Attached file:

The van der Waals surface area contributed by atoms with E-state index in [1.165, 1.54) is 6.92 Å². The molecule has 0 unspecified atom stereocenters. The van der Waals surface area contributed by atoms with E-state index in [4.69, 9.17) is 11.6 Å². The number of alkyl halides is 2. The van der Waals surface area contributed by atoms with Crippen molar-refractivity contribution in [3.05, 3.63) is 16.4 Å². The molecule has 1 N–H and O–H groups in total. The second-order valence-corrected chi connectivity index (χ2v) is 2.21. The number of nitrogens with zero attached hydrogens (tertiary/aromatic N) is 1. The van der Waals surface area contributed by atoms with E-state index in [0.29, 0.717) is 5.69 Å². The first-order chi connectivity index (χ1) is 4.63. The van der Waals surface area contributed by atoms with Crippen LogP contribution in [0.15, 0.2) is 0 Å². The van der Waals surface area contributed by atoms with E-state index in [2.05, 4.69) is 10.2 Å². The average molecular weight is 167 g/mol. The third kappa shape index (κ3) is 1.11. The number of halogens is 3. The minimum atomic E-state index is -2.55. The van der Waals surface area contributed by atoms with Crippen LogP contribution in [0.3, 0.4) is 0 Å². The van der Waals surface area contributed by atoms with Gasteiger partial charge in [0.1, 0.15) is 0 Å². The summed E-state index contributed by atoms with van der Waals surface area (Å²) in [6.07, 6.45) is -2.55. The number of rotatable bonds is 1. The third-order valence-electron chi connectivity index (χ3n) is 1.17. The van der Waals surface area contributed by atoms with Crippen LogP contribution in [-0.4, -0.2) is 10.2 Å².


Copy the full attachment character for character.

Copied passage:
The van der Waals surface area contributed by atoms with E-state index in [1.165, 1.54) is 6.92 Å². The molecule has 0 unspecified atom stereocenters. The van der Waals surface area contributed by atoms with E-state index in [4.69, 9.17) is 11.6 Å². The number of alkyl halides is 2. The van der Waals surface area contributed by atoms with Crippen molar-refractivity contribution in [3.05, 3.63) is 16.4 Å². The molecule has 1 N–H and O–H groups in total. The second-order valence-corrected chi connectivity index (χ2v) is 2.21. The number of nitrogens with zero attached hydrogens (tertiary/aromatic N) is 1. The van der Waals surface area contributed by atoms with E-state index in [0.29, 0.717) is 5.69 Å². The first-order chi connectivity index (χ1) is 4.63. The van der Waals surface area contributed by atoms with Crippen LogP contribution in [0.15, 0.2) is 0 Å². The van der Waals surface area contributed by atoms with E-state index in [2.05, 4.69) is 10.2 Å². The average molecular weight is 167 g/mol. The third kappa shape index (κ3) is 1.11. The number of halogens is 3. The minimum atomic E-state index is -2.55. The van der Waals surface area contributed by atoms with Crippen LogP contribution in [0.3, 0.4) is 0 Å². The van der Waals surface area contributed by atoms with Gasteiger partial charge in [0.1, 0.15) is 0 Å². The summed E-state index contributed by atoms with van der Waals surface area (Å²) in [6.07, 6.45) is -2.55. The number of rotatable bonds is 1. The third-order valence-electron chi connectivity index (χ3n) is 1.17. The van der Waals surface area contributed by atoms with Crippen LogP contribution in [-0.4, -0.2) is 10.2 Å².